Pros and Cons of Attending Business School

Read the pros and cons of attending business school and learn what business school degree programs are best.


As a college student choosing a major, if I had a nickel for every time someone told me that a business school degree was the practical choice—the degree "you can do anything with"—I might have been able to pay my tuition without a college loan. It's one of those often repeated beliefs that, in my opinion, raise some serious doubts about the so-called wisdom of crowds. So, what are the pros and cons of attending business school? Is getting an education worth it?

A business school degree is worth something… but would I call it the Holy Grail of all degrees? No. Like most educational opportunities, it is what you make it. Degrees open doors, there's no question about it. So going to business school is worthwhile on that basis alone.

Sorting Hype from Fact: Pros and Cons of Attending Business School

If you're going to come out of business school with a degree that really means something, you need to be realistic. Consider the following reasons not to buy into the business school hype:

  • All business degrees are not created equal. A general business degree may not take you as far as you think—whether it's a bachelor's or an MBA. You'll have an understanding of a wide array of business-related issues/disciplines—but no specific skills to set you apart from the other 10,000 people with a general business degree applying for the same job. By specializing in a certain area of business, you'll have a higher level of expertise to bring to a job, which can be very appealing to future employers.
  • There's a thin line between being under-qualified and over-qualified. Business school degrees not only open doors to career opportunities, but they open doors to higher salaries. In a shaky job-market, this can be a blessing or a curse. If you have a general business degree and no experience, you may qualify for entry-level jobs—but you'll likely still need on-the-job training. If an employer can hire a similar job candidate for a lower salary because they don't have a business school degree, that can be an attractive option.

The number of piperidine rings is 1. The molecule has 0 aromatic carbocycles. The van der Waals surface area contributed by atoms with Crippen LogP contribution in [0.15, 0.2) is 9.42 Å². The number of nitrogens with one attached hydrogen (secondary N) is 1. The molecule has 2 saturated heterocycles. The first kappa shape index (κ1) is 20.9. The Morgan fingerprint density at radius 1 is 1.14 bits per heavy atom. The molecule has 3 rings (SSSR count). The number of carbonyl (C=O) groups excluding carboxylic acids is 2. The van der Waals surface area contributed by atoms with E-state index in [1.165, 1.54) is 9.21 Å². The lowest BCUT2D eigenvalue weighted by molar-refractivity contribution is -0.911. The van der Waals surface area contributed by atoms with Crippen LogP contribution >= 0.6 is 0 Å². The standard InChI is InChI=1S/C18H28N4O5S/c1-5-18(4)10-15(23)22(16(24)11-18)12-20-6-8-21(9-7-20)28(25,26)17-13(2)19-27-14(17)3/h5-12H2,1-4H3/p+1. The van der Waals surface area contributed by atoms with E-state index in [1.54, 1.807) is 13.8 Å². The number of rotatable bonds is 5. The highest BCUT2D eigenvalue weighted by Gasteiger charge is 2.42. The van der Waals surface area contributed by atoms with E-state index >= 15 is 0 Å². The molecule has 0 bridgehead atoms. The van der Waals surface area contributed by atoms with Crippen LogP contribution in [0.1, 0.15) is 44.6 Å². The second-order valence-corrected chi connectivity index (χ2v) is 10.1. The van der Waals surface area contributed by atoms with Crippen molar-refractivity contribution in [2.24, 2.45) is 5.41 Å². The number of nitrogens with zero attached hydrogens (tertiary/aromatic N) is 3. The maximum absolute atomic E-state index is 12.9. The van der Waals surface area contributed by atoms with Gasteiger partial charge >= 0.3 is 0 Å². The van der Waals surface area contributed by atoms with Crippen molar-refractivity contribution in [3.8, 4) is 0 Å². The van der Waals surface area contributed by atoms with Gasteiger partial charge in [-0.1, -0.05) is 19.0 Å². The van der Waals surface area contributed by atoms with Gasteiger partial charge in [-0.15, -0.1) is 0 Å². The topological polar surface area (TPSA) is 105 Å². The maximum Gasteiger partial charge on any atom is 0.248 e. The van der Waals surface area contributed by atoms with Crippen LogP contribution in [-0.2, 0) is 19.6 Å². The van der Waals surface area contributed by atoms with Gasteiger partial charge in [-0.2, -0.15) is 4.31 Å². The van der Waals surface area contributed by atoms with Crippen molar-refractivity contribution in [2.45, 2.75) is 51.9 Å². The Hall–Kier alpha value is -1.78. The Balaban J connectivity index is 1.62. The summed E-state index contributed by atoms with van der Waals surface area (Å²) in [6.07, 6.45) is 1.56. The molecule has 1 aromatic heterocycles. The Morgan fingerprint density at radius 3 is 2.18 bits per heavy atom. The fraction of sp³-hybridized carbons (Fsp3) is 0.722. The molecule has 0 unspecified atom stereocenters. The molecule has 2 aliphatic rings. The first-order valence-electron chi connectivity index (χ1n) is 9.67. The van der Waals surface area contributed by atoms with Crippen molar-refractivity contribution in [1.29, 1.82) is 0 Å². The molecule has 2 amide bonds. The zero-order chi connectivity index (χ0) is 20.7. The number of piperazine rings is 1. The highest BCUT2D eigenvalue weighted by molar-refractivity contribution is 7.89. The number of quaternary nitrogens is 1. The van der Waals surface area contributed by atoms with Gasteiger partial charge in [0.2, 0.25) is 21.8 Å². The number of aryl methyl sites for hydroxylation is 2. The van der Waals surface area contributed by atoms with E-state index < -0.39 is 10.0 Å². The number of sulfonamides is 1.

• Everybody earns an MBA. It's basic supply and demand: if the market is flooded with job candidates with MBA degrees, you can't rely on your MBA alone to open doors. You have to be an all-around good job candidate. One remedy for this is to specialize your degree. Additionally, you can get some useful job experience—even if you have to volunteer your time. Learn the art of interviewing. Learn another language. Your business school degree is just a piece of paper if you don't have more to offer.
  • Know your objective. Any business-person worth their salt knows that you should aim to get the best return on your investment. Are you already employed and looking to move up the job ladder? Are you planning to start your own business? Maybe you can achieve your goals by taking a few classes, or earning a graduate certificate rather that an MBA. Research your options. Don't just go to business school as a way to fix everything. Be strategic about it.

Use School as a Stepping Stone

Despite the common wisdom that a business degree will secure your financial future, business school may not be a great catchall for undecided majors. But if you're ambitious, determined and passionate about what you'll study, a business degree can put the exclamation point on your résumé. Business school is just one step on your path to success in a business career—like the first mile of a marathon. Keep that in mind, and make the most of your business school experience.

  • Is this page helpful ?
  • YesNo